First, the behavior that Congress seeks to regulate — the non-purchase of health insurance — is neither interstate, nor is it commerce.  Unfortunately, under the Supreme Court’s tortured interpretation of the Commerce Clause, that isn’t dispositive, so we explain why even the Court’s Commerce Clause jurisprudence doesn’t allow for an individual mandate.

Second, the individual mandate cannot be justified by pointing to Congress’s taxing power, because the tax it would impose is neither an excise tax, nor an income tax, nor a direct tax apportioned according to population.

Game over.  All your base are belong to us.

We’ve already received many responses to the oped, some of them intelligent.  One reader asks how we can describe the non-purchase of health insurance as “a non-act that harms no one”:

We all know that when folks without insurance go to the emergency room, those of us with insurance are harmed in the form of higher premiums.

Originally, we had included a section expanding on our “harms no one” claim that would have addressed this point, but we dropped it for brevity.  Here it is:

Most uninsured people don’t end up in an emergency room.  As for those who do, research shows that the uninsured as a group more than pay their own way. Many simply pay their bills without imposing costs on anyone. And because they typically pay premium prices for medical care — far more than is ordinarily reimbursed by public or private insurance — they more than offset the cost of uncompensated care to the uninsured overall, according to MIT economist Jonathan Gruber and others.

Even if we ignore that evidence, uncompensated care to the uninsured accounts for about 2.2 percent of national health expenditures.  The left-leaning Urban Institute writes, “Private insurance premiums are at most 1.7 percent higher because of the shifting of the costs of the uninsured to private insurers in the form of higher charges.”  That’s hardly a crisis.

And think about it: an uninsured person is wheeled into an emergency room, unconscious and bleeding.  Is this person able to harm anyone?  Is this person in a position to impose costs on you?  Of course not.

What imposes costs on you are the laws that require the doctors and hospitals to treat those patients without regard to ability to pay — and the ethical codes that would impel doctors to treat them even if there were no such laws.  If you have a problem with those laws/codes, make them the focus of your ire.  If you support them, surely you can’t be upset that they increase your premiums by 1.7 percent.  Isn’t that a small price to pay to live in a compassionate society?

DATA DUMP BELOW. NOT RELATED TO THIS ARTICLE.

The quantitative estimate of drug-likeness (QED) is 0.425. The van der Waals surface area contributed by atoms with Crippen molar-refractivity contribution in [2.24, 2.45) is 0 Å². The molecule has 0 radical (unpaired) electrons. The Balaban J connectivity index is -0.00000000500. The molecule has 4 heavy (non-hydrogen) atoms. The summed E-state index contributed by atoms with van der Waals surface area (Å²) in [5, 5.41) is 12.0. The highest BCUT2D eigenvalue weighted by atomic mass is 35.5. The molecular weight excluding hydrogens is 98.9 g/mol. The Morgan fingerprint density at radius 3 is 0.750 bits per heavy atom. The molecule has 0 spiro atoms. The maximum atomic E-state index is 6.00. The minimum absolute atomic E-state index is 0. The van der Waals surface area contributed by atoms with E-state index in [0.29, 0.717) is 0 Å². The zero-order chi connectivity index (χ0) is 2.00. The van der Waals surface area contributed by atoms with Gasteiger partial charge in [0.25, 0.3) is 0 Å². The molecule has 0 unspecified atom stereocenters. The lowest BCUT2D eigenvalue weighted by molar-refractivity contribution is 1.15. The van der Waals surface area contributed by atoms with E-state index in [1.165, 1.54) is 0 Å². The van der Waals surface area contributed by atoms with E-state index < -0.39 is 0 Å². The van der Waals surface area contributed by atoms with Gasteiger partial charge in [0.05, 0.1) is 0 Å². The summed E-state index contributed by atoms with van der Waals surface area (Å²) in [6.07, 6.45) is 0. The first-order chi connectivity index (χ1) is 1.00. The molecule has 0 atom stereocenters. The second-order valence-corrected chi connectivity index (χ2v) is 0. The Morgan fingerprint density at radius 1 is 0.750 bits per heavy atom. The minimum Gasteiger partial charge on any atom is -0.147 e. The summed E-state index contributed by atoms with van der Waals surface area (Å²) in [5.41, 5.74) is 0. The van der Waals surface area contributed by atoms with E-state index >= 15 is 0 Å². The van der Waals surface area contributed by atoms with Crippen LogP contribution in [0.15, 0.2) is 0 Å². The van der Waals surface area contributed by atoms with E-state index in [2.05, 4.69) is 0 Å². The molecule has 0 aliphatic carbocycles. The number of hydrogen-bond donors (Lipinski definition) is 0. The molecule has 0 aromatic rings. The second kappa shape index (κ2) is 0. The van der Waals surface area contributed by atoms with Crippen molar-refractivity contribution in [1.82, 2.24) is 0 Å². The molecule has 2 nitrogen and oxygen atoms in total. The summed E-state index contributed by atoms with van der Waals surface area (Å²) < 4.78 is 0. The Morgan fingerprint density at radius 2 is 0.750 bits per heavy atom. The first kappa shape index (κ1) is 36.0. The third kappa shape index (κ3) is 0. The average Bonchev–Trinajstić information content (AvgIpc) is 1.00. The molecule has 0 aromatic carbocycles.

But if you’re still angry about that 1.7 percent, bear in mind that the Reid individual mandate — which is essentially a bailout for private health insurance companies — would increase the cost of insurance for some people by 30 percent and would require additional taxes on top of that.

Fortunately, there are much better ways to reform health care.

Health Care: Not Close to Over

The fat lady hasn’t even started to warm up yet.

The narrow 220-215 victory in the House on Saturday night was a step forward on the road to a government takeover of the health care system.  But as close and dramatic as that vote was, that was the easy part.  The Senate must still pass its version of reform—which will not be the bill that just passed the House.  Nancy Pelosi was, after all, able to lose the votes of 39 moderate Democrats.  Harry Reid cannot afford to lose even one.  A conference committee must reconcile the two vastly different versions.  And then, Pelosi must hold together her 3 vote margin of victory (if it gets that far).  Yet several House Democrats who voted for the bill on Saturday said they did so only to “advance the process.” Their vote is far from guaranteed on final passage.  And, House liberals are almost certain to be disappointed by the more moderate bill that may emerge from the conference.

Among the more contentious issues:

Individual Mandate: This should’ve been low-hanging fruit. Democrats agreed on a mandate early in the process. But it became increasingly plain that a mandate would hit those with insurance as well as the uninsured – forcing people who are happy with their plan to switch to a different, possibly more expensive plan. With this mandate now being seen as a middle-class tax hike, qualms have developed.  The House bill contains a strict mandate, with penalties of 2.5 percent of income backed up by up to five years in jail.  The Senate Finance Committee, on the other hand, watered down the mandate’s penalties and delayed the mandates implementation.

Employer Mandate: The House bill also contains an employer mandate, a requirement that all but the smallest employers provide insurance to their workers or pay a penalty tax of up to 8 percent of payroll.  The Senate,  looking at unemployment rates over 10 percent, seems unlikely to include an employer mandate.

The Public Option: The House included, if not a “robust” public option, at least a semi-robust one.  But moderate Democrats in the Senate are clearly not on board.  Joe Lieberman (I-CT) says that he will join a Republican filibuster if the public option is included.  Harry Reid is trying various permutations: a trigger, an opt-in, an opt-out.  But as of now there is not 60 votes for any variation.

The Sheer Cost: Fiscal hawks like Sen. Evan Bayh (D-IN) say they will not support a bill that adds to the deficit or spends too much.  But the house bill cost a minimum of $1.2 trillion.

Taxes: The House plan to add a surtax on incomes of $500,000 or more a year has no support in the Senate. At the same time, the Senate plan to slap a 40 percent excise tax on “Cadillac” insurance plans is unacceptable to key Democratic constituencies like labor unions.

Abortion: Conservative Democrats insisted on a strict prohibition on the use of government funds for abortion.  The bill could not have passed without the inclusion of that provision.  House liberal swallowed hard and voted for the bill, despite what they called “a poison pill” anyway with the expectation that it will be removed later.  If the final bill includes the prohibition at least a couple liberals could defect.  If it doesn’t, conservative Democrats won’t be on board.